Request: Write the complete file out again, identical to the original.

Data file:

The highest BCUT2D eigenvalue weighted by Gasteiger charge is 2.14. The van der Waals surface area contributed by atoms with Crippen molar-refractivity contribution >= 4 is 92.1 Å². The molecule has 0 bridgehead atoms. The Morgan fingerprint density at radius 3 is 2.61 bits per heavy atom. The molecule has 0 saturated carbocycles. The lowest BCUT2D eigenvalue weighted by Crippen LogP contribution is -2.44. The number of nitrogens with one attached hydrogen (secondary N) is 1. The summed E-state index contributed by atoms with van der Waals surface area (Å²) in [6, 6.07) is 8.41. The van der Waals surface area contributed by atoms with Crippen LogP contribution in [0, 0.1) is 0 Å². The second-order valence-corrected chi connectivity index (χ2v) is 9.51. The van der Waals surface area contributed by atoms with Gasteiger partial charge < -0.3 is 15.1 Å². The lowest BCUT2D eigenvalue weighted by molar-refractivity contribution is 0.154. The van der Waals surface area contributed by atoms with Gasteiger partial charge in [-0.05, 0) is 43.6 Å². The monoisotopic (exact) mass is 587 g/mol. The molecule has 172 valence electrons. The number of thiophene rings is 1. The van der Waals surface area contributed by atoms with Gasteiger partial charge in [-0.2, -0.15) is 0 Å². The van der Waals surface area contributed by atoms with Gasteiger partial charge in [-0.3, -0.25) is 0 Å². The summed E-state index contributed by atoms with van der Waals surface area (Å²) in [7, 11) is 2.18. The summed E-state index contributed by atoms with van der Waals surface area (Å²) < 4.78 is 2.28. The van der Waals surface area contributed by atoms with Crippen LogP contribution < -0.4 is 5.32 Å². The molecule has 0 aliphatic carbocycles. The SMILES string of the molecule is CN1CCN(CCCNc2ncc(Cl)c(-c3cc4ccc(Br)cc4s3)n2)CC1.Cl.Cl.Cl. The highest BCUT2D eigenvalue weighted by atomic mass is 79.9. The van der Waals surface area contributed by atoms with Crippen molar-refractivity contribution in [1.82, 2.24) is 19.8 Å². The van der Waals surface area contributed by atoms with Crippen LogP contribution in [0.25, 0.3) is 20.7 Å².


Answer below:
The highest BCUT2D eigenvalue weighted by Gasteiger charge is 2.14. The van der Waals surface area contributed by atoms with Crippen molar-refractivity contribution >= 4 is 92.1 Å². The molecule has 0 bridgehead atoms. The Morgan fingerprint density at radius 3 is 2.61 bits per heavy atom. The molecule has 0 saturated carbocycles. The lowest BCUT2D eigenvalue weighted by Crippen LogP contribution is -2.44. The number of nitrogens with one attached hydrogen (secondary N) is 1. The summed E-state index contributed by atoms with van der Waals surface area (Å²) in [6, 6.07) is 8.41. The van der Waals surface area contributed by atoms with Crippen LogP contribution in [0, 0.1) is 0 Å². The second-order valence-corrected chi connectivity index (χ2v) is 9.51. The van der Waals surface area contributed by atoms with Gasteiger partial charge < -0.3 is 15.1 Å². The lowest BCUT2D eigenvalue weighted by molar-refractivity contribution is 0.154. The van der Waals surface area contributed by atoms with Gasteiger partial charge in [-0.05, 0) is 43.6 Å². The monoisotopic (exact) mass is 587 g/mol. The molecule has 172 valence electrons. The number of thiophene rings is 1. The van der Waals surface area contributed by atoms with Gasteiger partial charge in [-0.2, -0.15) is 0 Å². The van der Waals surface area contributed by atoms with Gasteiger partial charge in [-0.3, -0.25) is 0 Å². The summed E-state index contributed by atoms with van der Waals surface area (Å²) in [7, 11) is 2.18. The summed E-state index contributed by atoms with van der Waals surface area (Å²) < 4.78 is 2.28. The van der Waals surface area contributed by atoms with Crippen LogP contribution < -0.4 is 5.32 Å². The molecule has 0 aliphatic carbocycles. The SMILES string of the molecule is CN1CCN(CCCNc2ncc(Cl)c(-c3cc4ccc(Br)cc4s3)n2)CC1.Cl.Cl.Cl. The highest BCUT2D eigenvalue weighted by atomic mass is 79.9. The van der Waals surface area contributed by atoms with Crippen molar-refractivity contribution in [1.82, 2.24) is 19.8 Å². The van der Waals surface area contributed by atoms with Crippen LogP contribution in [0.25, 0.3) is 20.7 Å².